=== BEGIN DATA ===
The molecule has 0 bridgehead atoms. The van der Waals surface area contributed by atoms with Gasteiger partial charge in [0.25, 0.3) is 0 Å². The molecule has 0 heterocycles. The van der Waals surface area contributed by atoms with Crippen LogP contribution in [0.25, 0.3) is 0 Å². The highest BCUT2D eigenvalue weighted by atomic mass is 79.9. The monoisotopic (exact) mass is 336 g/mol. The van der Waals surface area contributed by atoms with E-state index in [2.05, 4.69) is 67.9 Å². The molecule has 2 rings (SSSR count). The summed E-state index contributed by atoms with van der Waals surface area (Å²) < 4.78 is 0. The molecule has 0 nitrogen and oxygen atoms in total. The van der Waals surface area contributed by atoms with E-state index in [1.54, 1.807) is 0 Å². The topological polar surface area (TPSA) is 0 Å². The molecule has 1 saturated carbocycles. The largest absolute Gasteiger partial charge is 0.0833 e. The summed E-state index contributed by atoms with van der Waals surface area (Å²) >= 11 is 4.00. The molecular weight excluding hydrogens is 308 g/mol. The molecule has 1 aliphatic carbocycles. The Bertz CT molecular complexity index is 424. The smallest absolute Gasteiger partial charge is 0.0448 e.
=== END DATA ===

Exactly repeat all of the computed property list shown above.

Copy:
The molecule has 0 bridgehead atoms. The van der Waals surface area contributed by atoms with Gasteiger partial charge in [0.25, 0.3) is 0 Å². The molecule has 0 heterocycles. The van der Waals surface area contributed by atoms with Crippen LogP contribution in [0.25, 0.3) is 0 Å². The highest BCUT2D eigenvalue weighted by atomic mass is 79.9. The monoisotopic (exact) mass is 336 g/mol. The van der Waals surface area contributed by atoms with E-state index in [2.05, 4.69) is 67.9 Å². The molecule has 2 rings (SSSR count). The summed E-state index contributed by atoms with van der Waals surface area (Å²) < 4.78 is 0. The molecule has 0 nitrogen and oxygen atoms in total. The van der Waals surface area contributed by atoms with E-state index in [1.54, 1.807) is 0 Å². The topological polar surface area (TPSA) is 0 Å². The molecule has 1 saturated carbocycles. The largest absolute Gasteiger partial charge is 0.0833 e. The summed E-state index contributed by atoms with van der Waals surface area (Å²) >= 11 is 4.00. The molecular weight excluding hydrogens is 308 g/mol. The molecule has 1 aliphatic carbocycles. The Bertz CT molecular complexity index is 424. The smallest absolute Gasteiger partial charge is 0.0448 e.